1470. Philosophy of Automated Balance Calculations


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J R McCarty: 1470. Philosophy of Automated Balance Calculations. 1982.



It is the intent of this paper to outline the philosophy, or methodology, developed and used by United Airlines to evaluate and control the balance aspects of a trip departure using a real time computer program.
As large computers become available and have been used for all kinds of data storage and processing in real time in the airline industry, the idea of using them for weight and balance control has been considered. Any numbers of airlines have already implemented programs to perform this function to their satisfaction. United is somewhat of a late comer largely because it proved difficult for us to justify the cost of automating, at last, its time has come.
We have had limited discussions with other operators as to their automated systems. Much of the feedback has been second or third hand and so leaves open questions. In total, we have been unsuccessful in getting concrete information on how other operations perform their task either because our contact did not know or would not say. There is a general impression that the equivalent of the old tabular loading chart, max-min in a controlling cargo pit, is calculated and then stored in the computer as a look-up table. Computer people seem to view method as the easiest and least expensive approach.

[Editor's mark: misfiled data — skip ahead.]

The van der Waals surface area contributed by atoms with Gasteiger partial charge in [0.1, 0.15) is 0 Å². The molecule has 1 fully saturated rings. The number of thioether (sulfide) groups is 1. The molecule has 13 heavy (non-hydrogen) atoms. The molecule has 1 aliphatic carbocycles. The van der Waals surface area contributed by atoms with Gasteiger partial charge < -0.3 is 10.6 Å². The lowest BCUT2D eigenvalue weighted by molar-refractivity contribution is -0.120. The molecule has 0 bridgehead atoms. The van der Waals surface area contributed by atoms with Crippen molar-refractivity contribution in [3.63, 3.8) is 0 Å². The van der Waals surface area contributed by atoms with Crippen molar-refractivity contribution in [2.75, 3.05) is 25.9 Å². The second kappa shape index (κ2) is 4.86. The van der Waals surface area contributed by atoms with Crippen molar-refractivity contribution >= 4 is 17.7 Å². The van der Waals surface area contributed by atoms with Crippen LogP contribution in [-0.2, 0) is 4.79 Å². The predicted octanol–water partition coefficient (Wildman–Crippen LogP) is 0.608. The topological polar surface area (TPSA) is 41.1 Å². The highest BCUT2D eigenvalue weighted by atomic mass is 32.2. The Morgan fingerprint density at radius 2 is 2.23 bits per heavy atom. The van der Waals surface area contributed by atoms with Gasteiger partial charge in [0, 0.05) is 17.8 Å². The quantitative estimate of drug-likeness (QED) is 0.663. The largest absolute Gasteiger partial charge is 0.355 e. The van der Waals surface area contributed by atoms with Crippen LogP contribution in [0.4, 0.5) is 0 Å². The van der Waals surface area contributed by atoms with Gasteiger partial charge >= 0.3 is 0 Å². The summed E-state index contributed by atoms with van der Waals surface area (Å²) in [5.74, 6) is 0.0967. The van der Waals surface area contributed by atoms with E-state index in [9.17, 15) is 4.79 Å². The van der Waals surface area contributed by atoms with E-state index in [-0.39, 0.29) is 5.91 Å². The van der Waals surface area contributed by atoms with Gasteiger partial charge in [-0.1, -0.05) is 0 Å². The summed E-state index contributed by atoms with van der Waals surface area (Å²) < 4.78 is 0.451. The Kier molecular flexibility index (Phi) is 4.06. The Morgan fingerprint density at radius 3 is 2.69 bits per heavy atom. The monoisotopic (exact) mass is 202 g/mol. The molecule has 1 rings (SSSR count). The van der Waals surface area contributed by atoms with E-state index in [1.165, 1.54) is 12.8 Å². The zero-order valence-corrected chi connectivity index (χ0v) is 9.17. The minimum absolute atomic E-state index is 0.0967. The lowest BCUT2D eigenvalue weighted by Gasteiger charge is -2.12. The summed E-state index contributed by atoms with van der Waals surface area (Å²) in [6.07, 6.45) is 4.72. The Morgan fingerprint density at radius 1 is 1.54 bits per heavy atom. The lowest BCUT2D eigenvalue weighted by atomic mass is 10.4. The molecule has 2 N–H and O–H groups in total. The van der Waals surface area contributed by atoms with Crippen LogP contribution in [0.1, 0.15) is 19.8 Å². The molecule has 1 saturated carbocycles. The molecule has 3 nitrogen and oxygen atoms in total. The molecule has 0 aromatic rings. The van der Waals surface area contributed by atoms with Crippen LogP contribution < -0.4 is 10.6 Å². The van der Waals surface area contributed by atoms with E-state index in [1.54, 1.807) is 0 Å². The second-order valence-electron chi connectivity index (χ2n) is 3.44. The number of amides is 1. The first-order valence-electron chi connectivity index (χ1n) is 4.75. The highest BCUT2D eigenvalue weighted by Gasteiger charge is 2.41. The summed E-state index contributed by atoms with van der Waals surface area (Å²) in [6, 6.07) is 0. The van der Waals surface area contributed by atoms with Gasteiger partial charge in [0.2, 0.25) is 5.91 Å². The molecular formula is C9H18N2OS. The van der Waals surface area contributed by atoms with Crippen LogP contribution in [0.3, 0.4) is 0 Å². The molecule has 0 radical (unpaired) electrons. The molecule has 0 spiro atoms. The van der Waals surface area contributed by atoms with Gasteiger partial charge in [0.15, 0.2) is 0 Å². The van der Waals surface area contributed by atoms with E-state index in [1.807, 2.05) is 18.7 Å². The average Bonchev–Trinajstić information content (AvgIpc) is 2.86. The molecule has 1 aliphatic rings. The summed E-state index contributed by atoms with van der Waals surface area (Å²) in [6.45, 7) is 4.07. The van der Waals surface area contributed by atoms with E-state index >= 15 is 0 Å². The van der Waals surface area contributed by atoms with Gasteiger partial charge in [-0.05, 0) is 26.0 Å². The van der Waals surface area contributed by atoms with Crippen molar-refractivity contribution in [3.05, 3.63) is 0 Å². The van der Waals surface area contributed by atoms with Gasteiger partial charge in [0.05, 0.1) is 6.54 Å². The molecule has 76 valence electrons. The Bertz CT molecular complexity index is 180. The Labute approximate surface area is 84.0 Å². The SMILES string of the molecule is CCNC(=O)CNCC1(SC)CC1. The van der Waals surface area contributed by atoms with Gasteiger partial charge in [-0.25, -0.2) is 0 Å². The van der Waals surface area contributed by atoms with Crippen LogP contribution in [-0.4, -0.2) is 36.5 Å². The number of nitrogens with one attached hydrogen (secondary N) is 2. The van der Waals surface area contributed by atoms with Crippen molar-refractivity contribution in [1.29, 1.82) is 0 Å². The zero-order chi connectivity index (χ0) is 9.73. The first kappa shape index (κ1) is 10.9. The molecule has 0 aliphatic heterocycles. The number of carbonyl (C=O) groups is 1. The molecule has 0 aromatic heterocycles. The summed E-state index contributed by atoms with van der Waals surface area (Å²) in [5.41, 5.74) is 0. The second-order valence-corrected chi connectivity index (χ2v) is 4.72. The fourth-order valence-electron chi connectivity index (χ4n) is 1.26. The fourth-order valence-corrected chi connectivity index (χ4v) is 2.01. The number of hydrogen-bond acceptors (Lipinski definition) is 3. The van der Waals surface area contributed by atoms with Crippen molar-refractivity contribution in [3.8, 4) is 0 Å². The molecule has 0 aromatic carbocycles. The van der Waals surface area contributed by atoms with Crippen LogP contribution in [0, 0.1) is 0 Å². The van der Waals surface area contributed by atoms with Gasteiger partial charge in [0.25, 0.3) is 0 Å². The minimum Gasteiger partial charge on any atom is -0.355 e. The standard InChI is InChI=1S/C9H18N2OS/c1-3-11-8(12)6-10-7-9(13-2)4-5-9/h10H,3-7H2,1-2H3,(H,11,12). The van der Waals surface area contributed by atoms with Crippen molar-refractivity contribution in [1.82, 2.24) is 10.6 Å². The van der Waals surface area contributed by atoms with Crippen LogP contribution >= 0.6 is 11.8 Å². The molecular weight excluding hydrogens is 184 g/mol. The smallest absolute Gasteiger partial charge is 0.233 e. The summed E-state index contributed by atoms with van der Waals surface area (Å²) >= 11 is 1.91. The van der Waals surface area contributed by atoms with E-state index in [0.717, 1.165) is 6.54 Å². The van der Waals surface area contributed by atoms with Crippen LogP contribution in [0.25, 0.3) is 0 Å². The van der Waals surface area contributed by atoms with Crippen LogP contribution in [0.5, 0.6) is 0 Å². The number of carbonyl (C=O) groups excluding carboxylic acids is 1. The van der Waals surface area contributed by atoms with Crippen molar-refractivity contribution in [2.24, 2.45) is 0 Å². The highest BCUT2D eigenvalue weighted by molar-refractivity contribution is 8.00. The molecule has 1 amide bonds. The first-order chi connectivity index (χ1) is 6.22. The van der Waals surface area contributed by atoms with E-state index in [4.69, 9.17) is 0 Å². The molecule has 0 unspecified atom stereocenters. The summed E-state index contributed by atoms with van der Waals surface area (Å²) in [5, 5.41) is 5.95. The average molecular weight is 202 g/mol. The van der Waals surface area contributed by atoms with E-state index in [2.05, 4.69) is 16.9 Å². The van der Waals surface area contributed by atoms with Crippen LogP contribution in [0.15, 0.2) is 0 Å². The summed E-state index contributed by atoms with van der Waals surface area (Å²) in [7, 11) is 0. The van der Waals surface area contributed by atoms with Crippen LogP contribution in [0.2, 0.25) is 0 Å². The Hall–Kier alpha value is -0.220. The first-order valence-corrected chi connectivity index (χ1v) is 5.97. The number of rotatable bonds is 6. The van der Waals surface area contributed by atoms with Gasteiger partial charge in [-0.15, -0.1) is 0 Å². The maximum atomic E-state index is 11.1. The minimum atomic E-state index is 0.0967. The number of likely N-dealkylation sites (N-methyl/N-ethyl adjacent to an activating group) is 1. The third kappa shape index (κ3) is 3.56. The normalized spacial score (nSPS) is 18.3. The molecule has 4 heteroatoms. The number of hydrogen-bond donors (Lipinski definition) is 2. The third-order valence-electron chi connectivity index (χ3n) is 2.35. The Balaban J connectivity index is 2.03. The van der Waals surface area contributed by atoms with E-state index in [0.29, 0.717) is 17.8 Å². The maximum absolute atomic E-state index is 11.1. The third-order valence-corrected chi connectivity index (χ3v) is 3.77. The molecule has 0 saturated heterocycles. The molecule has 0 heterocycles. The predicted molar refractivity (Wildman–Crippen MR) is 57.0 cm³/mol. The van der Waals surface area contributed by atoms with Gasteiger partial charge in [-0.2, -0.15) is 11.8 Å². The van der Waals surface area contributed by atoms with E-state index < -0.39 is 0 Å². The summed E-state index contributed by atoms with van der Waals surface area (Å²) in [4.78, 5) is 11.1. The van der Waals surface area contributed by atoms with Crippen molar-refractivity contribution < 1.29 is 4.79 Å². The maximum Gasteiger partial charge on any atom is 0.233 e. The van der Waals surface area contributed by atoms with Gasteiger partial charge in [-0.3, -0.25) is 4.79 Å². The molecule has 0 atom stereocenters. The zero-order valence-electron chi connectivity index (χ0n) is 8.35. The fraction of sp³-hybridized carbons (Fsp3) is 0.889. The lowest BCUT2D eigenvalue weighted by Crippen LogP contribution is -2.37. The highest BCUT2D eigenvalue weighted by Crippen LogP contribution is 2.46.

At the inception of the specification writing for our automated balance control program, we knew how we wanted to do the job so the effort to learn about the programs was perhaps somewhat academic and largely a reflection of the natural desire to have one’s concepts confirmed or vindicated.
In summary our philosophy is to have the computer do a complete calculation or analysis for each change in loading in order to exploit the loading flexibility as much as possible. This means that we consider the exact passenger count, the exact cargo load, and the exact fuel load – takeoff through burnout. These combinations are measured against the CG limits and related balance variations for the three operating modes of takeoff, enroute and landing to evaluate the critical or controlling case for the flight.
The methodology for performing this task is our so called ‘Protective Level Concept’ of balance control, a statistically based method that measures the variability of all load items in order to arrive at a level of CG limit protection directly related to the passenger/cargo/fuel combination that exists on this trip today.
As an example, the curve representing the familiar passenger seating, window-aisle concept envelop, at a defined one sigma level, is reduced to a polynomial and the coefficients stored in the data base. In this form, the computer program can process it for any passenger count in that class or cabin zone.
All of the statistical data is combined statistically, square root of the sum of the squares, set at the number of standard deviation defined as adequate, and added to any non-statistical variables, such as landing gear retraction, to arrive at the CG limit protective value. We can then calculate the cargo distribution to satisfy this restricted limit condition. At the same time, the takeoff CG position, %MAC, based on mean weight/moment condition can be calculated.
This obviously is the point, that as a number cruncher the computer can repetitively process a large amount of detailed data very rapidly and thus exploit the airplane.


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